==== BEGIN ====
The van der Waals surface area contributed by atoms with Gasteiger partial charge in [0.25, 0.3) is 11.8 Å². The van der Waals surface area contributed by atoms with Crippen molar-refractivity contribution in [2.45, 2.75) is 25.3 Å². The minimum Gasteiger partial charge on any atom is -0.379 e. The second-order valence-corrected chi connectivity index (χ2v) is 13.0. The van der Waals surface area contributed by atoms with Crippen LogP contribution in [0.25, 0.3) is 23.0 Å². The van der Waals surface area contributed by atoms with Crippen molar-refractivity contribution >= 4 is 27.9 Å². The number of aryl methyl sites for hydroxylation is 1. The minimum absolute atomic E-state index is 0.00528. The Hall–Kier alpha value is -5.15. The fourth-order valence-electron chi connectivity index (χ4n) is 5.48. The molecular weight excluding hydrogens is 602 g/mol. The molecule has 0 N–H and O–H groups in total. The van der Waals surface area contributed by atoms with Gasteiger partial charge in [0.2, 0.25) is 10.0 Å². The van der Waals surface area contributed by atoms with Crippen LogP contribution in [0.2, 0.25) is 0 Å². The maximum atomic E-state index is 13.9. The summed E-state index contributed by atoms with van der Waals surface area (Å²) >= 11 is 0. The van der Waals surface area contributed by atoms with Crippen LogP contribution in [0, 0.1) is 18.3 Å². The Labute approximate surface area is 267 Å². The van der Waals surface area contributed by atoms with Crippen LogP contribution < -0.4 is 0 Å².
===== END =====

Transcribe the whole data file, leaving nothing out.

The van der Waals surface area contributed by atoms with Gasteiger partial charge in [0.25, 0.3) is 11.8 Å². The van der Waals surface area contributed by atoms with Crippen molar-refractivity contribution in [2.45, 2.75) is 25.3 Å². The minimum Gasteiger partial charge on any atom is -0.379 e. The second-order valence-corrected chi connectivity index (χ2v) is 13.0. The van der Waals surface area contributed by atoms with Crippen LogP contribution in [0.25, 0.3) is 23.0 Å². The van der Waals surface area contributed by atoms with Crippen molar-refractivity contribution >= 4 is 27.9 Å². The number of aryl methyl sites for hydroxylation is 1. The minimum absolute atomic E-state index is 0.00528. The Hall–Kier alpha value is -5.15. The fourth-order valence-electron chi connectivity index (χ4n) is 5.48. The molecular weight excluding hydrogens is 602 g/mol. The molecule has 0 N–H and O–H groups in total. The van der Waals surface area contributed by atoms with Gasteiger partial charge in [0.2, 0.25) is 10.0 Å². The van der Waals surface area contributed by atoms with Crippen LogP contribution in [0.2, 0.25) is 0 Å². The maximum atomic E-state index is 13.9. The summed E-state index contributed by atoms with van der Waals surface area (Å²) >= 11 is 0. The van der Waals surface area contributed by atoms with Crippen LogP contribution in [0, 0.1) is 18.3 Å². The Labute approximate surface area is 267 Å². The van der Waals surface area contributed by atoms with Crippen LogP contribution < -0.4 is 0 Å².